Sen. Elizabeth Warren (D-Mass.) is expected to officially launch her presidential campaign next week, but first, she has an apology to make.
Warren on Thursday apologized to the Cherokee Nation for taking a DNA test and publicly releasing the results showing "strong evidence" of Native American ancestry, The New York Times reports. She had released these results in October largely in response to President Trump, who has mockingly nicknamed her "Pocahontas" and repeatedly suggested she is dishonest about her ancestry. The test ultimately showed Warren had a Native American ancestor 6 to 10 generations ago. But the move was not taken well by many including the Cherokee Nation, with the tribe saying she was "undermining tribal interests with her continued claims of tribal heritage," per The Washington Post.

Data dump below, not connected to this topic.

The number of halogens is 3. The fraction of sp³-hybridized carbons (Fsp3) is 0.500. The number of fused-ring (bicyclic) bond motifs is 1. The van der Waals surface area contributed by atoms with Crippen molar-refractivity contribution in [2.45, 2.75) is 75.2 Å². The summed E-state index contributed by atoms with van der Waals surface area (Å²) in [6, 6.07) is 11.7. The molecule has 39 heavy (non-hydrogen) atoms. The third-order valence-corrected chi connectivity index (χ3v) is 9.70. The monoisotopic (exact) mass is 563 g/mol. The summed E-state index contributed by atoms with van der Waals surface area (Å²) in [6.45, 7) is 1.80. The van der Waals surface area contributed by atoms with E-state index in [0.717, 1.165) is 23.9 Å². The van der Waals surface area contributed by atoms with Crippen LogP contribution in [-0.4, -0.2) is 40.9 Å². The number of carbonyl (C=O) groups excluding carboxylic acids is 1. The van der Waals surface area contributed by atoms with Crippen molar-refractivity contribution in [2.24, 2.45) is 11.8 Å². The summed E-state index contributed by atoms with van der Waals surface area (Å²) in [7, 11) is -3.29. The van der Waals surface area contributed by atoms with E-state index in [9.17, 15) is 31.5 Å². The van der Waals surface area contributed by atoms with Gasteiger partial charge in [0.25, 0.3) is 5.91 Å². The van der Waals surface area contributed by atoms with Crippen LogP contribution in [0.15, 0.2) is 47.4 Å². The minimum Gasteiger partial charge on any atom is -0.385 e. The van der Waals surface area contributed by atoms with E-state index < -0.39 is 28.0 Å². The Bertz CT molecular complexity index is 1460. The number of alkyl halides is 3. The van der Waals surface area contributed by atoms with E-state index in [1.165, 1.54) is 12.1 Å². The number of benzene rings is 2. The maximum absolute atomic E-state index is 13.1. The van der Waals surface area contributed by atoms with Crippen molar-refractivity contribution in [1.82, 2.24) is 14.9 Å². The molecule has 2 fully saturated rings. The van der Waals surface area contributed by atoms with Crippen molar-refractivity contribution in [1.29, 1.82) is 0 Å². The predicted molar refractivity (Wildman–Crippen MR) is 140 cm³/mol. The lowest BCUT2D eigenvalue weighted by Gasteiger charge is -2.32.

Julie Hubbard, a Cherokee Nation spokesperson, confirmed to the Times Friday that Warren apologized to Principal Chief Bill John Baker, saying the two had a "brief and private" conversation. "The chief and secretary of state appreciate that she has reaffirmed that she is not a Cherokee Nation citizen or a citizen of any tribal nation," Hubbard said.
The Times had reported in December that although Warren was publicly expressing no regrets, she had "privately expressed concern that she may have damaged her relationships to Native American groups" with this episode, and some advisers recommended she issue a "strong statement of apology." She has now done so, albeit privately. With Trump having said just yesterday in a Times interview that Warren had been "hurt very badly with the Pocahontas trap," expect a presidential tweet about this shortly.